Hi, this is Jason Bermingham on English Experts. For those of you who are just joining us, this series of posts features the poem “The Raven” by American author Edgar Allan Poe. Poe lived from 1809 to 1849 and is now considered one of America’s greatest writers. Among his many accomplishments, he is credited for inventing the detective-fiction genre, which was later made famous by Sir Arthur Conan Doyle’s Sherlock Holmes stories. Today we are going to read and hear stanzas 7, 8, and 9 of “The Raven”. If you haven’t read part 1 and part 2 of this series, please click on the links and have a listen before completing today’s exercise.
To start off, let’s take a look at Fernando Pessoa’s translation of the stanzas we will hear today. Hit the pause button on the audio player, read the translations, and then continue with the audio.
Abri então a vidraça, e eis que, com muita negaça,
Entrou grave e nobre um corvo dos bons tempos ancestrais.
Não fez nenhum cumprimento, não parou nem um momento,
Mas com ar solene e lento pousou sobre os meus umbrais,
Num alvo busto de Atena que há por sobre meus umbrais,
Foi, pousou, e nada mais.
E esta ave estranha e escura fez sorrir minha amargura
Com o solene decoro de seus ares rituais.
“Tens o aspecto tosquiado”, disse eu, “mas de nobre e ousado,
Ó velho corvo emigrado lá das trevas infernais!
Dize-me qual o teu nome lá nas trevas infernais.”
Disse o corvo, “Nunca mais”.
Pasmei de ouvir este raro pássaro falar tão claro,
Inda que pouco sentido tivessem palavras tais.
Mas deve ser concedido que ninguém terá havido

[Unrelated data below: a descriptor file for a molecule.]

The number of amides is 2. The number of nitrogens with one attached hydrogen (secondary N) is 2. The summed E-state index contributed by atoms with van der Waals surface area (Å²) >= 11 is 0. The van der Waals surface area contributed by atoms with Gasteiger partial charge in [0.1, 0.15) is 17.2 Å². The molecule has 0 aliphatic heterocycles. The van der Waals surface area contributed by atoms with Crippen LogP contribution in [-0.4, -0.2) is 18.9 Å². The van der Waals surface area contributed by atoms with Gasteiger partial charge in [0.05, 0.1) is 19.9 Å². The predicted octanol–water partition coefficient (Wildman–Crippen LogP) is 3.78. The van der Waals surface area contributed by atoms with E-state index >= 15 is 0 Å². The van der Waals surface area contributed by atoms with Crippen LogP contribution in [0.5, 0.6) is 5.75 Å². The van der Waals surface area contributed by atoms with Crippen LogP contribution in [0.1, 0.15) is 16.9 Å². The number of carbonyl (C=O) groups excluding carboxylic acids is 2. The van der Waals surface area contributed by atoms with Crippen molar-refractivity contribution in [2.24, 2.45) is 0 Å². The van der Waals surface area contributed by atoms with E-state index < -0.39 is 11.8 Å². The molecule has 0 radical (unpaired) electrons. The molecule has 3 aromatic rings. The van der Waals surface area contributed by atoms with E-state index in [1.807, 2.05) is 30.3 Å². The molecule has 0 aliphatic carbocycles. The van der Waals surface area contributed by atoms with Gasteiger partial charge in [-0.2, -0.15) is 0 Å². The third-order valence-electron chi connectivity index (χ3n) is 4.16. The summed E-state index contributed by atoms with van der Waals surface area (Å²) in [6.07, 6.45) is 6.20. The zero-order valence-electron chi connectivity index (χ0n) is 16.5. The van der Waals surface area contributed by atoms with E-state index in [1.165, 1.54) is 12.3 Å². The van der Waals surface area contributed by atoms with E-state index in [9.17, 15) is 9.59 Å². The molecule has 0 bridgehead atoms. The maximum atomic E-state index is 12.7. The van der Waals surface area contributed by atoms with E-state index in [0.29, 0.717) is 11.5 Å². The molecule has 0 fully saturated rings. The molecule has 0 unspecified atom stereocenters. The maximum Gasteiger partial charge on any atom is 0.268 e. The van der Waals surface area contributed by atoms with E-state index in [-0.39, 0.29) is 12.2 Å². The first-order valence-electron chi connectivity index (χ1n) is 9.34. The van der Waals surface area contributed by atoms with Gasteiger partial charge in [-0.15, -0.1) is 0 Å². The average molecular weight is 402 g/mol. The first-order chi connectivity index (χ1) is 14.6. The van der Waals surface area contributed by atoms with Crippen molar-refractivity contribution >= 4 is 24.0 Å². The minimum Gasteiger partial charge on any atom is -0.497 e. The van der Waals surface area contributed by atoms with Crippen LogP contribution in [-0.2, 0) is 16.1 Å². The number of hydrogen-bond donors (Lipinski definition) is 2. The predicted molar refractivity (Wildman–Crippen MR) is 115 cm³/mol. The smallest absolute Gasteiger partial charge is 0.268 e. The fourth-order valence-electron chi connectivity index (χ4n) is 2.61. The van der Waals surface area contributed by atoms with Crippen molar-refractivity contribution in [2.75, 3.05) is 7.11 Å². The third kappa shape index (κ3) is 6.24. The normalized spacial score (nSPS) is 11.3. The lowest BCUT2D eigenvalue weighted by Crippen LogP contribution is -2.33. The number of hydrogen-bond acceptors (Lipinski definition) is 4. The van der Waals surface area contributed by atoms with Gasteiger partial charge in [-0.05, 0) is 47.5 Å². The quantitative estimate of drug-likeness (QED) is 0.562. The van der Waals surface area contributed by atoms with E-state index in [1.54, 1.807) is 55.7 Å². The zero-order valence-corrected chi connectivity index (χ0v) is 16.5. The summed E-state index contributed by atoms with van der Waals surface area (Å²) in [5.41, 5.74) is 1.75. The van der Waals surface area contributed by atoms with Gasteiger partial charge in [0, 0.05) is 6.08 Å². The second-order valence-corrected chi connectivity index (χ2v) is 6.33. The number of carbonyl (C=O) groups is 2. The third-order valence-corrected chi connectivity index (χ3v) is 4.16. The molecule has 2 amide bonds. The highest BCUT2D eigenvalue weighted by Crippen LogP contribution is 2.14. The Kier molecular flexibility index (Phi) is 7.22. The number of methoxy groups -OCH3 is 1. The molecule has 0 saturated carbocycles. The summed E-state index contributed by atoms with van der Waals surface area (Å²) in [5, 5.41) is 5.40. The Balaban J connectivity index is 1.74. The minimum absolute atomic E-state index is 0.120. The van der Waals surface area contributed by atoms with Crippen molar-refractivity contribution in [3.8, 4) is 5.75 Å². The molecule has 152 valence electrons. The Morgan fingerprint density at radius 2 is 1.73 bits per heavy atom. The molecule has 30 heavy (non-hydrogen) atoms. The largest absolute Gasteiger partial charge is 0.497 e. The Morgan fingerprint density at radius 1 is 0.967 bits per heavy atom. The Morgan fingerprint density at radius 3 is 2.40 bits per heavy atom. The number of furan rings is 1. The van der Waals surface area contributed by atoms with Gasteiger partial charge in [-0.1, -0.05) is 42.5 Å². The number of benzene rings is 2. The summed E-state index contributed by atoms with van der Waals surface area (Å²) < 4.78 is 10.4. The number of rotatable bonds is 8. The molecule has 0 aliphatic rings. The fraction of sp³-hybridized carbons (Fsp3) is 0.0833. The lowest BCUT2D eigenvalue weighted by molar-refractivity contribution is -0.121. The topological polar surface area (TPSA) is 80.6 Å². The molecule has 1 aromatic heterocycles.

Que uma ave tenha tido pousada nos seus umbrais,
Ave ou bicho sobre o busto que há por sobre seus umbrais,
Com o nome “Nunca mais”.
OK, now that we have looked at the translation, let’s take a look at the original. I am going to start off by reading the stanzas all the way through.
Open here I flung the shutter, when, with many a flirt and flutter,
In there stepped a stately raven of the saintly days of yore.
Not the least obeisance made he; not a minute stopped or stayed he;
But, with mien of lord or lady, perched above my chamber door –
Perched upon a bust of Pallas just above my chamber door –
Perched, and sat, and nothing more.
Then this ebony bird beguiling my sad fancy into smiling,
By the grave and stern decorum of the countenance it wore,
`Though thy crest be shorn and shaven, thou,’ I said, `art sure no craven.
Ghastly grim and ancient raven wandering from the nightly shore –
Tell me what thy lordly name is on the Night’s Plutonian shore!’
Quoth the raven, `Nevermore.’
Much I marvelled this ungainly fowl to hear discourse so plainly,
Though its answer little meaning – little relevancy bore;
For we cannot help agreeing that no living human being
Ever yet was blessed with seeing bird above his chamber door –
Bird or beast above the sculptured bust above his chamber door,
With such name as `Nevermore.’
That is great writing, isn’t it? Makes me want to put away my pen forever! How can we ever compete with that?
Now, to practice our communication, go back to the top of the text and repeat each sentence after me.
(Follow along above)
That’s all for this week. Thanks again to all of you who have posted comments here in the blog. I read them all and I am glad that these audio classes have been useful to listeners.
Lastly, let me remind you: if you would like to learn more about my voice work, please visit my website: www.vozemingles.com. This is Jason Bermingham at English Experts. We’ll read more of “The Raven” next week!
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